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  • Writer's pictureMARY LIGHT ND MH LMT

Using 8 Pillars to Assess Clients #1

How do naturopaths and clinical herbalists assess clients and make health care decisions? We do not draw blood, or necessarily need to take urine samples . We are evaluating Health States, and Body System strengths and weaknesses , and while pathology may be present, we are not attempting to treat pathology - rather we are helping our clients rejuvenate and restore health. This is the essence of holistic treatment and holistic primary health care.

This is ~#1 of an intended blog series to bring an understanding to the reader as to how Inner Ecology and the PEMS model ( Physical, Emotional Mental, Spritual) are brought into the intellectual process of determining a protocol to help a client, when using the PIllars.

A written intake begins the process, with questions designed to give information about health states, health history, and the overall condition of the Inner Ecology. This intake can be designed to include questions about how the Pillars are already manifest within a client's life, or if there are areas within this model needing attention. Other assessment methods may include 1) an iris reading to gather information on tissue states 2) Physical assessment, including palpation of reflexes and acupoints 3) Taking basic vital signs such as blood pressure readings and pulse. Some practitioners add or utilize other assessment methods which may work well for them (which our school does not teach- we have our hands full with all we do!) - such as face reading and tongue reading.

The Actions of Herbs will do much more than "treat symptoms". While it is necessary to provide a comfortable path during restoration of health, it is also necessary to address, with herbs and other Pillars, how tissues can be strengthened and nourished, and how the synergy of herbs within a formula will address an actual PROCESS over time. I like to treat whatever symptoms I can which might interfere with a client's ability to follow a protocol, and to bring about a higher probability of compliance. Nervous debility and sleep issues, and pain, may be examples of this. But I am ALWAYS working holistically-as that is what traditional naturopathy always offers- a holistic approach.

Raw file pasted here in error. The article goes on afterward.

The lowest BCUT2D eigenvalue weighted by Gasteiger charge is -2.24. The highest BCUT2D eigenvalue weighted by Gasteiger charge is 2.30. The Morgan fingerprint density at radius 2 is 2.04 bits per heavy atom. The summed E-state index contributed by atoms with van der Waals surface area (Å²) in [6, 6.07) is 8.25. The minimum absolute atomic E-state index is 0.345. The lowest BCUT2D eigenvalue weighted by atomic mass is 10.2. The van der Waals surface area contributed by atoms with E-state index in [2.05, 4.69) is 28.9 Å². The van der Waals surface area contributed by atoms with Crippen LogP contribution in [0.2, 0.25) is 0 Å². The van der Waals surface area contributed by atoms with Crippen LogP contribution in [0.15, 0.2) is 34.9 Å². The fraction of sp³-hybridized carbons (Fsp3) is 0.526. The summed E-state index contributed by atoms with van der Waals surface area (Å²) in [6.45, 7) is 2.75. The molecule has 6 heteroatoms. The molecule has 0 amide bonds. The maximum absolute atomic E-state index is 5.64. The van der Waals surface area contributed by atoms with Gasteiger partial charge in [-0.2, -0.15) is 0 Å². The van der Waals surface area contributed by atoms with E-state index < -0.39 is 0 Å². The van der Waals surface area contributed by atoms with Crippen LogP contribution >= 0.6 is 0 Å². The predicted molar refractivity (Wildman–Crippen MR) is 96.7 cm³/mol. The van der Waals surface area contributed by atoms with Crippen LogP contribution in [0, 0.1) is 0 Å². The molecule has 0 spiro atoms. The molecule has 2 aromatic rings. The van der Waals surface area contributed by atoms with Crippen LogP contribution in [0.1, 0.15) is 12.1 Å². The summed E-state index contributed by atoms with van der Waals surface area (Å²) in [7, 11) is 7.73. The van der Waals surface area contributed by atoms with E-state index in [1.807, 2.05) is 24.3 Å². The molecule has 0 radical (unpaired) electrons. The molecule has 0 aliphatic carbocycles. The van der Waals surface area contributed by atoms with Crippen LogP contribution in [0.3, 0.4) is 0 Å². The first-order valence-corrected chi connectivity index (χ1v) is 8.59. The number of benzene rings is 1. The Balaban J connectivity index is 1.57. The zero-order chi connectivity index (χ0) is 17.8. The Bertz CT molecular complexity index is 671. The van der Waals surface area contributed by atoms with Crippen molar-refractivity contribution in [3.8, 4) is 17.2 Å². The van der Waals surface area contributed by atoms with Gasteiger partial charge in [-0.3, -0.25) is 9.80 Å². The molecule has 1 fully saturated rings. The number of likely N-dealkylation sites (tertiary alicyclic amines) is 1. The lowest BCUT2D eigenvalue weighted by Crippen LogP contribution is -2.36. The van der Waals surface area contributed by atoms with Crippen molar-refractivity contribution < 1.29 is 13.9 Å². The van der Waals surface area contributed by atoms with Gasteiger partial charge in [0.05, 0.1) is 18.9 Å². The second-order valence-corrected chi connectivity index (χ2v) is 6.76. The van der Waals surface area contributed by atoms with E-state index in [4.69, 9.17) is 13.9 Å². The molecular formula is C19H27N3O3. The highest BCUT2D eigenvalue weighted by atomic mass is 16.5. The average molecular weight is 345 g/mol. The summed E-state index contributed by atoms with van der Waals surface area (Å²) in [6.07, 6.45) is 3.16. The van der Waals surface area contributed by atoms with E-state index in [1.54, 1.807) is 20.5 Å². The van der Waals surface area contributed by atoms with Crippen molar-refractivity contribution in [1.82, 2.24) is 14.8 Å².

I want to focus upon herbal rejuvenation here, for now. Take, for example, a bowel formula we have used for 20 years. A bowel formula might be recommended for a variety of protocols- not merely "constipation". Fatigue, Fibromyalgia, Hormone Imbalances, Infertility, Malabsorption of nutrients, Recovery from medical treatment, autoimmune issues- are a few reasons a holistic herbalist/naturopath may guide in the use of the Bowel Rejuvenator formula featured here.

This formula contains cascara sagrada, slippery elm or alternatively, marshmallow root, either thyme or goldenseal, rhubard root, and ginger. It is a powdered formula, usually capsulated due to the bitterness. (powdered formulas work wonderfully if well prepared, in spite of what some herb books try to tell you). How is it "holistic"? It is a BALANCED formula and I will show you how and why:

~ Two herbs increase bile flow and peristalsis, which is the movement of the colon. That is a basic goal, which cannot be accomplished holistically without the other herbs. Additionally, increasing colon movement strengthens the actual colon structure, much like lifting weights (exercising your bicep, for example) may strengthen muscles. When our body system structures are working well they do their functions well.